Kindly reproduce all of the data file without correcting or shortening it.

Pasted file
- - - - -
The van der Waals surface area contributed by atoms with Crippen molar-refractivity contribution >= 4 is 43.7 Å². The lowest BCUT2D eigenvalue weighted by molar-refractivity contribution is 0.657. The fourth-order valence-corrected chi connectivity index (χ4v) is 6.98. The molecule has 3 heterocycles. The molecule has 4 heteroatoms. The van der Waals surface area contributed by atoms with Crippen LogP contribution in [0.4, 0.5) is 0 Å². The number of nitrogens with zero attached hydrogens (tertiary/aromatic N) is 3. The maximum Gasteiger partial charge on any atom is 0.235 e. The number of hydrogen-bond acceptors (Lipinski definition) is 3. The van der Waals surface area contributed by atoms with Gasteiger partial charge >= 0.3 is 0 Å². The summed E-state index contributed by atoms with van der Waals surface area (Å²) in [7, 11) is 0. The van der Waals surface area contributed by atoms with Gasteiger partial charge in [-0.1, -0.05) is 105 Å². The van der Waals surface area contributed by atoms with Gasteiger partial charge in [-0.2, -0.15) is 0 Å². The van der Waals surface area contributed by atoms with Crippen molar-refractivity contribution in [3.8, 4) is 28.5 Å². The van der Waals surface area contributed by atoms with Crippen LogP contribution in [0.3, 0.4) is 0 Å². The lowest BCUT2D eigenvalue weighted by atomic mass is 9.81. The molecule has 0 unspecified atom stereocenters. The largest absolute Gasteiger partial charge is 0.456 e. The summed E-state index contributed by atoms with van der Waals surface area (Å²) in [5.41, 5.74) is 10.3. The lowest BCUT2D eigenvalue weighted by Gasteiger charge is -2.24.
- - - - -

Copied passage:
The van der Waals surface area contributed by atoms with Crippen molar-refractivity contribution >= 4 is 43.7 Å². The lowest BCUT2D eigenvalue weighted by molar-refractivity contribution is 0.657. The fourth-order valence-corrected chi connectivity index (χ4v) is 6.98. The molecule has 3 heterocycles. The molecule has 4 heteroatoms. The van der Waals surface area contributed by atoms with Crippen LogP contribution in [0.4, 0.5) is 0 Å². The number of nitrogens with zero attached hydrogens (tertiary/aromatic N) is 3. The maximum Gasteiger partial charge on any atom is 0.235 e. The number of hydrogen-bond acceptors (Lipinski definition) is 3. The van der Waals surface area contributed by atoms with Gasteiger partial charge >= 0.3 is 0 Å². The summed E-state index contributed by atoms with van der Waals surface area (Å²) in [7, 11) is 0. The van der Waals surface area contributed by atoms with Gasteiger partial charge in [-0.1, -0.05) is 105 Å². The van der Waals surface area contributed by atoms with Gasteiger partial charge in [-0.2, -0.15) is 0 Å². The van der Waals surface area contributed by atoms with Crippen molar-refractivity contribution in [3.8, 4) is 28.5 Å². The van der Waals surface area contributed by atoms with Crippen LogP contribution in [0.3, 0.4) is 0 Å². The lowest BCUT2D eigenvalue weighted by atomic mass is 9.81. The molecule has 0 unspecified atom stereocenters. The largest absolute Gasteiger partial charge is 0.456 e. The summed E-state index contributed by atoms with van der Waals surface area (Å²) in [5.41, 5.74) is 10.3. The lowest BCUT2D eigenvalue weighted by Gasteiger charge is -2.24.